Cleaner’s public liability claim rejected following trip in school

Date: Jun 17, 2015

Appellate judges have dismissed an appeal involving a cleaner who injured her knees while performing her duties at a school in New South Wales.

People who hurt themselves in public places can often make a liability claim, which may result in compensation for lost earnings, medical care and pain and suffering.

In this case, the woman tripped over a box in a classroom the school was using to store materials for a fete. The cleaner claimed either her foot or the bucket she was holding caught on the box, causing her to fall to her knees. Her right knee was particularly damaged and required an arthroscopy – a minimally invasive medical procedure used to examine joints.

On the day of the accident, the woman had entered the classroom on five previous occasions. She had also moved the box in question to clear a path while she navigated the room.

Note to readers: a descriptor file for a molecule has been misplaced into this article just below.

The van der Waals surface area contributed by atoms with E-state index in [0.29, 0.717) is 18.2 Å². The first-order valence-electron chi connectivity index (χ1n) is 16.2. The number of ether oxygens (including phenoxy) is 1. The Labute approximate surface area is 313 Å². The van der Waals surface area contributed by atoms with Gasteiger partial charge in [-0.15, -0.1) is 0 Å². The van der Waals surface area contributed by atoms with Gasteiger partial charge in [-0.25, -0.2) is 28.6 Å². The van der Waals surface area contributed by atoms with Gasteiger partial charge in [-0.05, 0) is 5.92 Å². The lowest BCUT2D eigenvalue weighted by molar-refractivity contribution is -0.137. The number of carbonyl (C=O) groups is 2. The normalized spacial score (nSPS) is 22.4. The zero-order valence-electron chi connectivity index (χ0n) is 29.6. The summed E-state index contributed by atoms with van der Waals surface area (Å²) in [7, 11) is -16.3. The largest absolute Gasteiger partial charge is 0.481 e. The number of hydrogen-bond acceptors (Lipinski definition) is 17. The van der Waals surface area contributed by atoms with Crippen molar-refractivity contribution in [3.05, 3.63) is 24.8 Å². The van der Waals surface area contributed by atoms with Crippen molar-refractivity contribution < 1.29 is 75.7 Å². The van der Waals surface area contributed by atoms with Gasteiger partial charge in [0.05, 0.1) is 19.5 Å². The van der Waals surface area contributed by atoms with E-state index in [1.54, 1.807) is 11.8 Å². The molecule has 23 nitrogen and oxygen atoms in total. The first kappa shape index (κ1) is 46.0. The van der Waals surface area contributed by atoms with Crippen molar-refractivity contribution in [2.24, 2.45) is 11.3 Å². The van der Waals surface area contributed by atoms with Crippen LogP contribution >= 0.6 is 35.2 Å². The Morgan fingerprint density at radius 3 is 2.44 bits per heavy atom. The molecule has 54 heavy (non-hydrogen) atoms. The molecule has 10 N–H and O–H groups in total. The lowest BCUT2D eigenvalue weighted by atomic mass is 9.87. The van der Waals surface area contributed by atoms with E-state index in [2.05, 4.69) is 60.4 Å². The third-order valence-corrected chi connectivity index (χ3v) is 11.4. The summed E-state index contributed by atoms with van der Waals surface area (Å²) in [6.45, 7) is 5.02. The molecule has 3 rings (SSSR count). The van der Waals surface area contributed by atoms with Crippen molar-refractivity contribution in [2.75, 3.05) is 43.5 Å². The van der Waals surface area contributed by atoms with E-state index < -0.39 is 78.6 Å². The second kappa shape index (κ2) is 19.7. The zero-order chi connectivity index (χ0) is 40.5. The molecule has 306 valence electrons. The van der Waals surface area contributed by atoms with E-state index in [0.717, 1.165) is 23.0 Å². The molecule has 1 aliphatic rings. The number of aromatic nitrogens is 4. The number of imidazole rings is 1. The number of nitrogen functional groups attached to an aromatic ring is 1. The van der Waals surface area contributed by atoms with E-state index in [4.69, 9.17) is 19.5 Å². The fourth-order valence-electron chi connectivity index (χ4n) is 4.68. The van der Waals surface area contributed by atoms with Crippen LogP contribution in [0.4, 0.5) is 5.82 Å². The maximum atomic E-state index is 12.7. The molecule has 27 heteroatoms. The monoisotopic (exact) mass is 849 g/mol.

The cleaner launched a public liability claim against the State of New South Wales – as the occupier of the school – and pursued her employer for workplace injury compensation.

Public liability claim and appeal

The primary judge in her claim argued the woman's employer could not have foreseen the danger of her trip, as cleaning a classroom is not a hazardous activity and they would not have been aware of the box unless directly informed.

The State of New South Wales was also not held liable because the woman was unable to convince the court that her negligence didn't significantly contribute to the accident. Having seen the box on several occasions and moved it that day, the woman was ruled to have "misjudged where the box was and caused her own injury".

On appeal, the judges found errors in the original judge's ruling. Specifically, the Court of Appeal disputed the decision to assign contributory negligence of 50 per cent to the woman if her claim was successful, as no reasoning was given for choosing this figure.

However, the woman was unable to prove the first judge erred in his decision to not award compensation. The appellate judges therefore upheld the earlier ruling and dismissed the appeal with costs.

Cases such as this highlight the benefits of seeking out a no-win, no-fee lawyer, as your legal team will only request payment if your case is successful. They also cover many of the upfront costs of pursuing a claim.

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